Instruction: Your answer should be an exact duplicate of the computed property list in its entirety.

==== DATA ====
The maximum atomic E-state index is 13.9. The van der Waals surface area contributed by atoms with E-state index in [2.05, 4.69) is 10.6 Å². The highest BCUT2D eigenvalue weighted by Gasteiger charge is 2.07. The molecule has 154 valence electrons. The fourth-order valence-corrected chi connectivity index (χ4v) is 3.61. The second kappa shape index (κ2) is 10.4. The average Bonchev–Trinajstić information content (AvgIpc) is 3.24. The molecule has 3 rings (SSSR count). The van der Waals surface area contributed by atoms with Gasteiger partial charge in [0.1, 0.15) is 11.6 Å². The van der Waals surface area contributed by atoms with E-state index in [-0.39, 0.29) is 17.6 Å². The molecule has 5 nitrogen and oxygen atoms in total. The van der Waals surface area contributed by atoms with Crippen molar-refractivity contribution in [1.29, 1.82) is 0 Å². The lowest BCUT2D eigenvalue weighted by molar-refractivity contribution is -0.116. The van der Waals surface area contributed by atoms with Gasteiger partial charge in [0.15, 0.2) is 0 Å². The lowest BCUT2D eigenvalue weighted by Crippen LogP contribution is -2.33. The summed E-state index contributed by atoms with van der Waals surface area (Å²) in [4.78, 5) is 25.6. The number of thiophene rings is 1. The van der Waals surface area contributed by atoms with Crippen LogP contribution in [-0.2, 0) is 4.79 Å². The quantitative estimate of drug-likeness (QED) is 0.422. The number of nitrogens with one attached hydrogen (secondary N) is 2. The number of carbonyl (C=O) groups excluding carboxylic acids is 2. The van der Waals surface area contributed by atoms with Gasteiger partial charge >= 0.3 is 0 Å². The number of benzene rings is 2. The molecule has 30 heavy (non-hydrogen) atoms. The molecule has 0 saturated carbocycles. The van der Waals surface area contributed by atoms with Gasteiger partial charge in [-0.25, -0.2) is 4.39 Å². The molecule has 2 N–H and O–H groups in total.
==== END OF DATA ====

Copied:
The maximum atomic E-state index is 13.9. The van der Waals surface area contributed by atoms with E-state index in [2.05, 4.69) is 10.6 Å². The highest BCUT2D eigenvalue weighted by Gasteiger charge is 2.07. The molecule has 154 valence electrons. The fourth-order valence-corrected chi connectivity index (χ4v) is 3.61. The second kappa shape index (κ2) is 10.4. The average Bonchev–Trinajstić information content (AvgIpc) is 3.24. The molecule has 3 rings (SSSR count). The van der Waals surface area contributed by atoms with Gasteiger partial charge in [0.1, 0.15) is 11.6 Å². The van der Waals surface area contributed by atoms with E-state index in [-0.39, 0.29) is 17.6 Å². The molecule has 5 nitrogen and oxygen atoms in total. The van der Waals surface area contributed by atoms with Crippen molar-refractivity contribution in [1.29, 1.82) is 0 Å². The lowest BCUT2D eigenvalue weighted by molar-refractivity contribution is -0.116. The van der Waals surface area contributed by atoms with Gasteiger partial charge in [0.15, 0.2) is 0 Å². The lowest BCUT2D eigenvalue weighted by Crippen LogP contribution is -2.33. The summed E-state index contributed by atoms with van der Waals surface area (Å²) in [4.78, 5) is 25.6. The number of thiophene rings is 1. The van der Waals surface area contributed by atoms with Crippen LogP contribution in [-0.2, 0) is 4.79 Å². The quantitative estimate of drug-likeness (QED) is 0.422. The number of nitrogens with one attached hydrogen (secondary N) is 2. The number of carbonyl (C=O) groups excluding carboxylic acids is 2. The van der Waals surface area contributed by atoms with Gasteiger partial charge >= 0.3 is 0 Å². The number of benzene rings is 2. The molecule has 30 heavy (non-hydrogen) atoms. The molecule has 0 saturated carbocycles. The van der Waals surface area contributed by atoms with Gasteiger partial charge in [-0.25, -0.2) is 4.39 Å². The molecule has 2 N–H and O–H groups in total.